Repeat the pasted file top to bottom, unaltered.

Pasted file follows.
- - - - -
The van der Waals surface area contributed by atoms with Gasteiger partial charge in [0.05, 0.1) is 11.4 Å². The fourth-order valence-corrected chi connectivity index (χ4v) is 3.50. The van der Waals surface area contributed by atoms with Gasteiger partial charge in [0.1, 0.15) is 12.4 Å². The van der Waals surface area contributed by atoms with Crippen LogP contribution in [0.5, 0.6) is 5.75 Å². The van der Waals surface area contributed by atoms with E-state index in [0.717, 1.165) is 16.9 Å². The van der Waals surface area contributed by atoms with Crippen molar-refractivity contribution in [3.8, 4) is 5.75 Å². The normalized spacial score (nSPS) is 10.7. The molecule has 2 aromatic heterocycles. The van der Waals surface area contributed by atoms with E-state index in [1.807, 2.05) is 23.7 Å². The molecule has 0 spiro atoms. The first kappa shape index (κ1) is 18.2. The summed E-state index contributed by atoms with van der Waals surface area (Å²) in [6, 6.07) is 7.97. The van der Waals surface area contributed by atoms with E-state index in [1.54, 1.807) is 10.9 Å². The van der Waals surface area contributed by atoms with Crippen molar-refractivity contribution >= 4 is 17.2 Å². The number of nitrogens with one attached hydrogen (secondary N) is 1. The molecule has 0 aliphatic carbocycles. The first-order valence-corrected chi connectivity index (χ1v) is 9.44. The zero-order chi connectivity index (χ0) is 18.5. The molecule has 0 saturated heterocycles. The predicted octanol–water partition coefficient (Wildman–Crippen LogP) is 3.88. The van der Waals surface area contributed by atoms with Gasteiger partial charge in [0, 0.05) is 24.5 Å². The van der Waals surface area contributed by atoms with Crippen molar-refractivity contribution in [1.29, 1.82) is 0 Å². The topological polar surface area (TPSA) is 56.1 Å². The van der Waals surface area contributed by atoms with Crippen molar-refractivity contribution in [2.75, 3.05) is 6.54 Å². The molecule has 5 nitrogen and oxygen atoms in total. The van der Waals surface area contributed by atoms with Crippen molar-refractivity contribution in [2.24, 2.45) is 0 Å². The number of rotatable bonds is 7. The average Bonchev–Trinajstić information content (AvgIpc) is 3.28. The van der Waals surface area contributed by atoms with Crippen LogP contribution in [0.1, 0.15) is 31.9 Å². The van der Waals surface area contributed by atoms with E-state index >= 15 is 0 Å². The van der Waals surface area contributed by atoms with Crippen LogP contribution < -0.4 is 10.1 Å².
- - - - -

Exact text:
The van der Waals surface area contributed by atoms with Gasteiger partial charge in [0.05, 0.1) is 11.4 Å². The fourth-order valence-corrected chi connectivity index (χ4v) is 3.50. The van der Waals surface area contributed by atoms with Gasteiger partial charge in [0.1, 0.15) is 12.4 Å². The van der Waals surface area contributed by atoms with Crippen LogP contribution in [0.5, 0.6) is 5.75 Å². The van der Waals surface area contributed by atoms with E-state index in [0.717, 1.165) is 16.9 Å². The van der Waals surface area contributed by atoms with Crippen molar-refractivity contribution in [3.8, 4) is 5.75 Å². The normalized spacial score (nSPS) is 10.7. The molecule has 2 aromatic heterocycles. The van der Waals surface area contributed by atoms with E-state index in [1.807, 2.05) is 23.7 Å². The molecule has 0 spiro atoms. The first kappa shape index (κ1) is 18.2. The summed E-state index contributed by atoms with van der Waals surface area (Å²) in [6, 6.07) is 7.97. The van der Waals surface area contributed by atoms with E-state index in [1.54, 1.807) is 10.9 Å². The van der Waals surface area contributed by atoms with Crippen molar-refractivity contribution >= 4 is 17.2 Å². The number of nitrogens with one attached hydrogen (secondary N) is 1. The molecule has 0 aliphatic carbocycles. The first-order valence-corrected chi connectivity index (χ1v) is 9.44. The zero-order chi connectivity index (χ0) is 18.5. The molecule has 0 saturated heterocycles. The predicted octanol–water partition coefficient (Wildman–Crippen LogP) is 3.88. The van der Waals surface area contributed by atoms with Gasteiger partial charge in [0, 0.05) is 24.5 Å². The van der Waals surface area contributed by atoms with Crippen molar-refractivity contribution in [1.29, 1.82) is 0 Å². The topological polar surface area (TPSA) is 56.1 Å². The van der Waals surface area contributed by atoms with Crippen molar-refractivity contribution in [2.75, 3.05) is 6.54 Å². The molecule has 5 nitrogen and oxygen atoms in total. The van der Waals surface area contributed by atoms with Crippen molar-refractivity contribution in [2.24, 2.45) is 0 Å². The number of rotatable bonds is 7. The average Bonchev–Trinajstić information content (AvgIpc) is 3.28. The van der Waals surface area contributed by atoms with Crippen LogP contribution in [0.1, 0.15) is 31.9 Å². The van der Waals surface area contributed by atoms with E-state index >= 15 is 0 Å². The van der Waals surface area contributed by atoms with Crippen LogP contribution < -0.4 is 10.1 Å².